WNBA Hopeful Kayla Ward to Trans Youth: You Aren’t Alone

By: Kayla Ward, Athlete Ally Pro Ambassador

I wish I could tell you that my journey to get where I am today has been filled with acceptance and encouragement but unfortunately, I can’t. When I was growing up, I had no positive LGBTQ role models to look up to, and so it took a long time before I began living my truth. Now that I am, and especially now that I’m hoping to be the first trans woman to play for the WNBA, I want trans youth everywhere to know that they aren’t alone.

I spent the first 30 years of my life running away from myself and toward what society expected of me. I knew when I was around 6 that I was a girl but didn’t know how to tell anyone. Religion told me those feelings were wrong and my abusive stepdad would have beat me, so it was safer to ignore it and bury those feelings deep inside. Thankfully, I became obsessed with sports; particularly basketball. I was always finding ways to be on a court somewhere. Even at home I would pretend I was hitting the game winner of the Finals while throwing a piece of rolled up paper at a trashcan in the corner of my room. If I wasn’t playing basketball, I was watching it on TV. I even slept with my basketball like kids normally do with a stuffed animal.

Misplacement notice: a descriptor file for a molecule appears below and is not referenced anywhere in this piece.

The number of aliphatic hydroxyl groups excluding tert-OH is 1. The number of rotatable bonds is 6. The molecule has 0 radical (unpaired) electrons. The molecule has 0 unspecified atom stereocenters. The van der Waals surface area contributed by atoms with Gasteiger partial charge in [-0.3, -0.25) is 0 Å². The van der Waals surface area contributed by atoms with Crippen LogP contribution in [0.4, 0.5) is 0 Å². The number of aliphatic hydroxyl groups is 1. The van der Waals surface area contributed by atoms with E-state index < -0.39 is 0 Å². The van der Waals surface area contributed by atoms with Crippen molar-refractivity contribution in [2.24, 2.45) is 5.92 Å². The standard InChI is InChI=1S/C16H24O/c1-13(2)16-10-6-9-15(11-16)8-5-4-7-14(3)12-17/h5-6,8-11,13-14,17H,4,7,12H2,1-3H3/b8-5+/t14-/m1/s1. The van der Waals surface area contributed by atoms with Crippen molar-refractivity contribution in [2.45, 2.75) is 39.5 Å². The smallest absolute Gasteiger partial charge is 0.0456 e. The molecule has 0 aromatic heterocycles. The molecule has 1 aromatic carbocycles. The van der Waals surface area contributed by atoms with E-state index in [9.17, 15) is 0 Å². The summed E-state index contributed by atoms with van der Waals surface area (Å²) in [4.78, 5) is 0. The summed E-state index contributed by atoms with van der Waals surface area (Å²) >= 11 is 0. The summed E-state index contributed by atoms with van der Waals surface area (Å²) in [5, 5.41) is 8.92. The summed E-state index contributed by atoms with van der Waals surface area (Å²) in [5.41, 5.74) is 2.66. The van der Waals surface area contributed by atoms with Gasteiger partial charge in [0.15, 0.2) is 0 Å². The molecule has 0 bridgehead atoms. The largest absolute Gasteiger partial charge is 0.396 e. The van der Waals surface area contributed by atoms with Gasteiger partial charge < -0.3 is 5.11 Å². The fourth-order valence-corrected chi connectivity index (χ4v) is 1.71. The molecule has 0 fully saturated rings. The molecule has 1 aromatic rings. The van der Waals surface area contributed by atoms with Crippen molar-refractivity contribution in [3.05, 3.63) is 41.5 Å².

As I entered my teens, it became harder to suppress the feelings of gender dysphoria. I struggled connecting with others because I couldn’t relate to them and if it weren’t for basketball and the other sports I would play, I wouldn’t have had any friends. I often felt very isolated and alone, and during those moments my mind would often wander to dark places and I’d want my life to be over. When that would happen, even if it was late at night, I’d pick up my basketball and go to a court because it was the only place I truly found solace. Nothing mattered on the court but putting the ball through the hoop. I could let go of all the noise, stress, and self-hatred, at least for a little while and just be.

During high school, basketball was no longer enough of a distraction from my dysphoria, so I joined the local church. I believed if I prayed hard enough, the feelings of being a girl would go away. I became extremely active in the youth group, bible studies, youth choir, and any other activity I could join. The best part was that we were always playing in basketball or softball leagues, so I had a double distraction! I decided to fully give my life over to God and religion by pursuing a career in ministry and giving up my dreams of playing professional basketball.

I attended a Baptist college and it was the first time in my life that I felt like I fit in. I was surrounded by other people who all loved sports as much as I did. We were always playing basketball; in between classes, after classes, after dinner, until 2 am. If we weren’t on the court, we were playing in softball leagues, flag football tournaments, volleyball, and ultimate frisbee. While at this college I met my wife, got married and was sure my life was headed down a path of minister, husband, and father. I could finally leave the feelings of being a girl in the past and move forward with my life.